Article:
Editor’s Note: Video circulating on social media appears to show the pole snapped at the base. We are seeking clarification from WAPA. 

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Workmen raise another composite pole on St. John. The new poles are replacing wooden poles that essentially haven't changed significantly in more than 100 years.
Workmen raise another composite pole on St. John. The new poles are replacing wooden poles that essentially haven't changed significantly in more than 100 years.
A stack of composite poles lies ready to go up on St. John.
A stack of composite poles lies ready to go up on St. John. (Source file photo)
One of the territory's new composite poles, supposed to be capable of withstanding 200 mile per hour winds, was toppled during Hurricane Dorian, but not by wind, Water and Power Authority spokesman Jean Greaux confirmed during a news conference with Gov. Albert Bryan on Friday. The poles are much more expensive than traditional wooden poles but, with federal permission and funding, WAPA has been installing them territory-wide, in an effort to make the power grid more resilient in the face of increasing numbers of severe storms. WAPA is putting up more than 7,060 such poles and has already put up more than 1,300. Reports that a pole had gone down on St. John raised concerns about their actual resilience, in light of their higher cost. "We had a failure of one of the composite poles and we are looking into why that happened," Greaux said. He said their preliminary investigation found a large tree came down and toppled the pole. "The pole (in Centerline Road on St. John) was fallen by a huge tree which snapped, came down on the primary services lines which brought the pole down. The pole was not compromised by winds or by a poor installation as some are suggesting," Greaux said. The pole is one of about 1,500 composite poles installed so far, he said. The pole appears broken at the base in a video circulating on social media. The poles have a 40 year warranty, WAPA previously reported. Sporadic power outages on St. Thomas, St. John and to a lesser extent St. Croix were among the chief concerns of residents, Bryan said. Greaux reported there were still occasional pockets of outages on all three main islands but all feeders were restored. St. Croix had all feeders by 7:15 a.m. Thursday and had addressed all service interruptions by midday. On St. John, Coral Bay was restored by midday Thursday and is fully restored. On St. Thomas WAPA still has 25 to 30 isolated reports of power outages and all but one feeder back on. An island-wide outage struck around 11 p.m. and was fixed by midnight. Feeder 7A should be fixed by mid-afternoon Friday, according to Greaux. Areas around Savan lost potable water for awhile, due to power being out and WAPA being unable to pump the water.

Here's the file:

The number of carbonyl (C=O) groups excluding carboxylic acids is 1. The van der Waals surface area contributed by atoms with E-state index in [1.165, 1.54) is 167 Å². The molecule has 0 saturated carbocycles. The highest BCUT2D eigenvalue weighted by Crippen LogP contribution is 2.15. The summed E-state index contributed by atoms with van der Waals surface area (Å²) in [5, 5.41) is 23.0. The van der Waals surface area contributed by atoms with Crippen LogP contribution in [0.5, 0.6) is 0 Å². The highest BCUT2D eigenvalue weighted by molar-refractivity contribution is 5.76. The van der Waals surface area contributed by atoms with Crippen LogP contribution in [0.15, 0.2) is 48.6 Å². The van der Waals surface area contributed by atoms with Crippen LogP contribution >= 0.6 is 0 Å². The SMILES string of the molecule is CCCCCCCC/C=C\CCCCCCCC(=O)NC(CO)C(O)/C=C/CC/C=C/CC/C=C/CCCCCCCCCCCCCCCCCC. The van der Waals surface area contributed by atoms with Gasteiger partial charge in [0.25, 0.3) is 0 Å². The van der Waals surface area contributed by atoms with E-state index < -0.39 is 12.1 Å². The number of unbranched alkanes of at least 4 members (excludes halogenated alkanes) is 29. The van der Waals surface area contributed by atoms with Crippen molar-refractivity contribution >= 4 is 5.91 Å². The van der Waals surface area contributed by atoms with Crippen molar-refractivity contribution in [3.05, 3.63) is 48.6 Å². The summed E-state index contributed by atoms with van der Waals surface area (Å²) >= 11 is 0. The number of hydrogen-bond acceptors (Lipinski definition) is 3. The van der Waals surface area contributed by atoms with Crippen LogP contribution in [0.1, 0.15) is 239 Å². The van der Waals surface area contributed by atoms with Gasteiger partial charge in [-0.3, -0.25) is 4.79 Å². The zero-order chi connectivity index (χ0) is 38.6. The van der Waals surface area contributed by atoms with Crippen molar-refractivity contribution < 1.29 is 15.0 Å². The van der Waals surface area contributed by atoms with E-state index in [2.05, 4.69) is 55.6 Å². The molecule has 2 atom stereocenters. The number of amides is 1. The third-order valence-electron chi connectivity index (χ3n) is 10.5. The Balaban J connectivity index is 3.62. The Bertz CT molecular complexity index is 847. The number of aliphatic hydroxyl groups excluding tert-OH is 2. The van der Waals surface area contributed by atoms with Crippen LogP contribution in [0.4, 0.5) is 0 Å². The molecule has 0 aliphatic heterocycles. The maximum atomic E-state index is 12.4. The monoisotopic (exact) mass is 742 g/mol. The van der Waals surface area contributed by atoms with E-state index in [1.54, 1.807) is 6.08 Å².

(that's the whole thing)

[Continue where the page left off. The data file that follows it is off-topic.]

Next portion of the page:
Gov. Albert Bryan speaks at Monday's news conference. (Image captured from the V.I. Government's livestream of the press conference)
Gov. Albert Bryan (File photo)
Bryan said WAPA deserved credit for bringing power back in one day after a hurricane. Meanwhile, he said that thanks to the federal government declaring a state of emergency, the Federal Emergency Management Agency will cover 75 percent of cleanup and debris removal. But the territory must pay 25 percent. Some 35 residents stayed in shelters, which closed at noon on Thursday. "We had some generator failures ... a lot of them have to be replaced and are beyond repair," Bryan said. He said his administration is putting in place a new measure to have VITEMA be responsible for the generators. In the past, they have been taken care of by each individual facility, he said. Seaports reopened at 12:30 p.m. Thursday. St. Croix's Henry E. Rohlsen Airport opened 5:30 on Thursday. At St. Thomas' Cyril E. King Airport, tourists stranded on St. Thomas have been able to leave and all airlines are now operating normally. Seaborne is only operating out of the airport and not seaplanes, due to some damage at their seaport. Bryan said he had traveled throughout St. Thomas and most of St. John. Schneider Regional Medical Center and Myrah Keating Smith Health Center remained open before, during and after the storm, he said. Keating staff spent the storm at their temporary facility. "We did have an emergency situation with a pregnant patient yesterday but we coordinated with FEMA to evacuate that person to St. Thomas," Bryan said. Asked about earlier reports that an elderly person had died during the storm, Bryan said it was still being investigated and he had no new information to report. The initial report indicated the death was not storm related and possibly of natural causes. V.I. Territorial Emergency Management Agency Director Col. Daryl Jaschen said the American Red Cross is a key partner and has blue tarps for temporary roofing solutions. "They have 20 foot by 20 foot tarps and 20 foot by 40 foot tarps," he said. Red Cross officials will man phones to record information on home damage and arrange to give out tarps. The phone lines should be up from 8 a.m. to 5 p.m. daily, including the weekend and Labor Day holiday. Anyone in the St. Thomas/St. John district can call 340-774-0375 and on St. Croix, 340-778-5104. "We want to return to normalcy as quickly as possible," Bryan said during the news conference. He said his administration has been giving interview after the storm to emphasize the territory is open for business and ready for the tourist season starting in November. Editor's Note: Video circulating on social media appears to show the pole snapped at the base. We are seeking clarification from WAPA.